Selling Sauvignon

Wine labels walk a straight line.

Livermore’s Concannon Vineyard, one of California’s oldest wineries, will release a new label this month. Will you notice? Perhaps not, because as Jim Concannon says, “The new label is going to be depicting the old label, but also modernizing it.”

Judging by other recent examples, “modernizing” might mean getting a little goofy, very carefully. When Rosenblum Cellars, another East Bay institution, released the mirthful “Chateau La Paws” wines, it was with a tongue-in-cheek — yet anxious — disclaimer: “The little paws on the label relate to winemaker Kent Rosenblum’s veterinary background, not to our method of crushing the grapes.”

Thomas Coyne’s labels used to feature little more than casual calligraphy on an off-white background. Recent vintages include a drawing of the vineyard, thus moving Coyne’s labels from pure simplicity to something more complex — a construction of simplicity.

Conventional wisdom suggests that label changes are intended to lure a new generation of consumers, to “demystify” wine, and to reflect the growing importance of branding on a relatively young industry. Jim Concannon says, “I’m no expert on labels, but it is your [business’] billboard.”

Yet it’s also because both the industry and consumers are realizing that most of the written information on wine labels is useless. The Bureau of Alcohol, Tobacco, and Firearms regulates almost everything about American wine, with the notable exception of quality, and “ensures to the best of its ability that an alcohol beverage label accurately reflects the contents in the container.”

As it develops, the best of the bureau’s ability is not very good. Most of the required information — what the wine is, where it’s from, how potent it is, who made it — is subject to interpretation. Is “Red Table Wine” made from red tables? Or can the tables be of any color? Is “California Burgundy” a wine or a Crayola crayon? Even the names of grapes cannot be trusted. In the same way that California, a Democratic state, might contain some Republicans for added dryness and acidity, a Merlot, for example, might contain up to one-quarter Cabernet grapes, or small percentages of other varieties.

Speaking of percentages, the amount of alcohol in a given wine often is fudged, within an allowable range of 1.5 percent. Thus something described as 12.5 percent alcohol by volume might really be 11 percent or 14 percent, the difference between white Zinfandel, which is to say, spiked Kool-Aid, and red Zinfandel, which is to say, real wine.

In the great American tradition, valuable label space is taken up by an ineffectual Surgeon General’s warning, soberly explaining, among other vagaries, that alcohol “impairs your ability to drive a car and operate machinery, and may cause health problems.” These don’t sound like incentives to buy the wine, nor do they say anything about what it tastes like. Actually, wine may also prevent health problems (though probably not while operating machinery), but there’s hardly room on the label for a full report from the American Medical Association. Even “net contents” are usually measured in metric units, which sound suspicious to most Americans.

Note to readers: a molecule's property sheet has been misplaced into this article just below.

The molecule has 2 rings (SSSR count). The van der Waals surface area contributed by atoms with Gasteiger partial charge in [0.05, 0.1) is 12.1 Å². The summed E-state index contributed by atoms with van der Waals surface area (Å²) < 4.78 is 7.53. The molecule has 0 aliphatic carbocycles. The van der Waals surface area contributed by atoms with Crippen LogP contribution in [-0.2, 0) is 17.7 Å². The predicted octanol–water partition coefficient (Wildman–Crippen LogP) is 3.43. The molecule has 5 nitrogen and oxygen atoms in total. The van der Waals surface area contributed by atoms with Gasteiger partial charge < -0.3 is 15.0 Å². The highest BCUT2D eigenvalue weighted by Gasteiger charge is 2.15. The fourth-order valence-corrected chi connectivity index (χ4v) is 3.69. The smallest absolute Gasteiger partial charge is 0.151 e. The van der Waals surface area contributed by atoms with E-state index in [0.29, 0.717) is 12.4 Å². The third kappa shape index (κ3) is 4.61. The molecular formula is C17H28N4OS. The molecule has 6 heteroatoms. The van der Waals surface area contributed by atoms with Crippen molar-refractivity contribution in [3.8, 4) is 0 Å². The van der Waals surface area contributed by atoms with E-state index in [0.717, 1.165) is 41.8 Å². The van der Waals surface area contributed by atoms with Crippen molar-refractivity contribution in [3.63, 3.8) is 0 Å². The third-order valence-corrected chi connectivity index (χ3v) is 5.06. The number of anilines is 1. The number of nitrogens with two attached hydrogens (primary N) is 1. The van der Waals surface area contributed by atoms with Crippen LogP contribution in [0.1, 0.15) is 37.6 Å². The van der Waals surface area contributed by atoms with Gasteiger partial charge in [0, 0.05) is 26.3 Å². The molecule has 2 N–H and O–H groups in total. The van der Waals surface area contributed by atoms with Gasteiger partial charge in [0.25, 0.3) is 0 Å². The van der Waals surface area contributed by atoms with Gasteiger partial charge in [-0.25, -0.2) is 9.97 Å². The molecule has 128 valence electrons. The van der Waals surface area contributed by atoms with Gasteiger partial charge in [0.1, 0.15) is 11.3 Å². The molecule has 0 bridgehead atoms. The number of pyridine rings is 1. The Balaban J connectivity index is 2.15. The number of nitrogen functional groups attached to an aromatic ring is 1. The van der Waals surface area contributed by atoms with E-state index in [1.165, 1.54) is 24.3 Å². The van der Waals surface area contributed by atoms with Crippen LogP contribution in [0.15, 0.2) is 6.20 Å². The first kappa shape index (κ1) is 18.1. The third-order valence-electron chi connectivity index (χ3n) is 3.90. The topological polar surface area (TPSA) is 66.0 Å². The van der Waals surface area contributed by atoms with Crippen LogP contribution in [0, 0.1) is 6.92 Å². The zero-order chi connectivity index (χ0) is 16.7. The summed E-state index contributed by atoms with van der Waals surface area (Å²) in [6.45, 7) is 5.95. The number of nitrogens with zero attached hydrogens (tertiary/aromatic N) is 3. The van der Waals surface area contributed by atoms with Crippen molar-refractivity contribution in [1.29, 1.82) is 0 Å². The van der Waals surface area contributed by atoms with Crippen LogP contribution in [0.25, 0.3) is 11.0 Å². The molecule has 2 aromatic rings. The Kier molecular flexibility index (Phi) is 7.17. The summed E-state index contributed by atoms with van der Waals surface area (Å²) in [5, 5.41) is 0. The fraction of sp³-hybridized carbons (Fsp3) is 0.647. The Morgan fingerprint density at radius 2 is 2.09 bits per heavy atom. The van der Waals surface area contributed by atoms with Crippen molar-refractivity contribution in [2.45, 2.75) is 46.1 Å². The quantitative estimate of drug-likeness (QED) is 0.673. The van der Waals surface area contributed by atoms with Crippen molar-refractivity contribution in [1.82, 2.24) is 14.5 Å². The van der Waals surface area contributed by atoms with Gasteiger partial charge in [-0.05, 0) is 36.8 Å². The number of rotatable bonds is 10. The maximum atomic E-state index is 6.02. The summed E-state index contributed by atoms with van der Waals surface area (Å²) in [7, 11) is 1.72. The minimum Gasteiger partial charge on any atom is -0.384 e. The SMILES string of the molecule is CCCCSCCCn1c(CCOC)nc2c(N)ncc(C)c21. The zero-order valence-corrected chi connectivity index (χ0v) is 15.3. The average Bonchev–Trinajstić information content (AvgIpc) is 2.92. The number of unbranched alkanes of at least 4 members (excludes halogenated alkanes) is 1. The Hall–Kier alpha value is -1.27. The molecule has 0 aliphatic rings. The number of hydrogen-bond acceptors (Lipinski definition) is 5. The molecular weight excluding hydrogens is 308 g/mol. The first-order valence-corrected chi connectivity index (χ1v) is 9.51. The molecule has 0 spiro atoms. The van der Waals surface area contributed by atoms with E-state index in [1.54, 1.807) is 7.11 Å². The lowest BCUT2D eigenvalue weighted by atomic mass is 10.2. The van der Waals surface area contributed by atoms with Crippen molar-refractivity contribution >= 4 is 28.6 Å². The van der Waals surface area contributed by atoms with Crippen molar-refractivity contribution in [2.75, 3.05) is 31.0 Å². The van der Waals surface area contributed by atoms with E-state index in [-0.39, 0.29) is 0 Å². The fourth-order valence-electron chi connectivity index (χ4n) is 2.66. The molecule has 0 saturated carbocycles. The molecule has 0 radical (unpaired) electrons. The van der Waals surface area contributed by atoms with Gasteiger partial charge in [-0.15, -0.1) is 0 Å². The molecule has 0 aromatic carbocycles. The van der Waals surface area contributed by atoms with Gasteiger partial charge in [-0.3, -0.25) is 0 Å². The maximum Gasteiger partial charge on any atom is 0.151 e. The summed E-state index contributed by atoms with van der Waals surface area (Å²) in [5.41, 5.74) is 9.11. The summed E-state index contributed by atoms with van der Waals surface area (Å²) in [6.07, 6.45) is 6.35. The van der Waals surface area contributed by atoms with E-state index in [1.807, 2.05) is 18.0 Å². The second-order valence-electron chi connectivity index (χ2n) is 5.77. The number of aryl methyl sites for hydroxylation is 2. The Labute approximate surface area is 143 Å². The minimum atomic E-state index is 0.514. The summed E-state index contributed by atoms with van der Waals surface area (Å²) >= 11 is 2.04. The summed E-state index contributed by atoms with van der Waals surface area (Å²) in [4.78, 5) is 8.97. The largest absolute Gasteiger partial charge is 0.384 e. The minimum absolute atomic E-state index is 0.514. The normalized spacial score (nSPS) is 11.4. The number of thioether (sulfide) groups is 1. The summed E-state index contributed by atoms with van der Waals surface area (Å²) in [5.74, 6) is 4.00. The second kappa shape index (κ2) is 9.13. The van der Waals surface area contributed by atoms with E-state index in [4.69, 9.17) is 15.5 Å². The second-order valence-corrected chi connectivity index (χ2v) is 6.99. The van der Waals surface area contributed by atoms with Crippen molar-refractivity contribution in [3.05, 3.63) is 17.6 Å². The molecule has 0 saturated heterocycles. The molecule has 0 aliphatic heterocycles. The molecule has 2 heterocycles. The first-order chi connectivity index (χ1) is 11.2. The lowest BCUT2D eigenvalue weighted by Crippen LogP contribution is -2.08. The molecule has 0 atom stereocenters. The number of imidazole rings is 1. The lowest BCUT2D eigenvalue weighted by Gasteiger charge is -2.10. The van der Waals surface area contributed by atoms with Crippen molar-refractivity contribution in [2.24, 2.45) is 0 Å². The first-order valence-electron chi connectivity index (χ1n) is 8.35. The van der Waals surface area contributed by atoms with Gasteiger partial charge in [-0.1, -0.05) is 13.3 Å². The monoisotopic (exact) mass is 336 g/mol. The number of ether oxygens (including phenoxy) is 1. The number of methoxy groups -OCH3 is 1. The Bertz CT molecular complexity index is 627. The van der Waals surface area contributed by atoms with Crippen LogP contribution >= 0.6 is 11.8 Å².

Labels sometimes use words like “reserve” or “premium,” which in this country are legally required to avoid meaning anything, and disclaimers like “contains sulfites,” which don’t tell you what difference they might make (sulfur dioxide is fatal to many bacteria and bothersome to some people). From a marketing standpoint, the right font and an exclamation point could do wonders: THIS PREMIUM RESERVE WINE CONTAINS SULFITES! But it still wouldn’t tell you much.

As for actual descriptions of taste, here’s what one Renard wine has to say for itself: “The nose suggests leathery jasmine, white peppered violets, and blah blah blah. … Isn’t wine indescribably fun? Just enjoy it.” That almost sounds churlish, but it doesn’t matter, because the label is so pretty. The rule is: Show, don’t tell.

While this makes a consumer’s life difficult, try being the winemaker. “Choosing a label is one of the most gut-wrenching experiences you can have,” observes Michael Dashe, of Alameda’s Dashe Cellars. Dashe chose carefully. “Ours is only moderately wacky,” he says. “We don’t have a chateau or any vineyards per se, so we didn’t have anything to put in there.”

Dashe and his wife Anne decided they needed something iconic to illustrate their wines and hired a designer who understood their affinity for the art of Marc Chagall. Using as a theme the Dashes’ marriage, described by Dashe as “two creatures going on a journey,” the designer found a likely motif in a Chinese illustration of a monkey riding a fish. The resulting eye-catching labels look like Chagall’s riff on Curious George and Free Willy. “Anne is French, from Brittany, from this fishing village,” Dashe says. “I never quite understood why I’m supposed to be the monkey.”

The Dashes continue to enjoy their own rationalizations and customers’ interpretations, “some of them fantastical and some quite obscene,” he says. In any case, the label is visible from far away. Dashe sometimes watches customers home in on his wines in stores. “You can see them going, ‘What the hell is that?'”

It’s a legitimate achievement for someone who had to make do without the social resources of Baron Philippe de Rothschild, whose wine labels have been decorated by some of the most famous artists of the twentieth century, including Dali, Miro, Kandinsky, Picasso, Warhol, and even Chagall (the artists, it is told, were paid in wine).

How will the new-old Concannon label fare against such competitors? It will have to be a surprise, but remember, not much of one. “A lot of times,” Concannon says, “it’s just a shot in the dark.”

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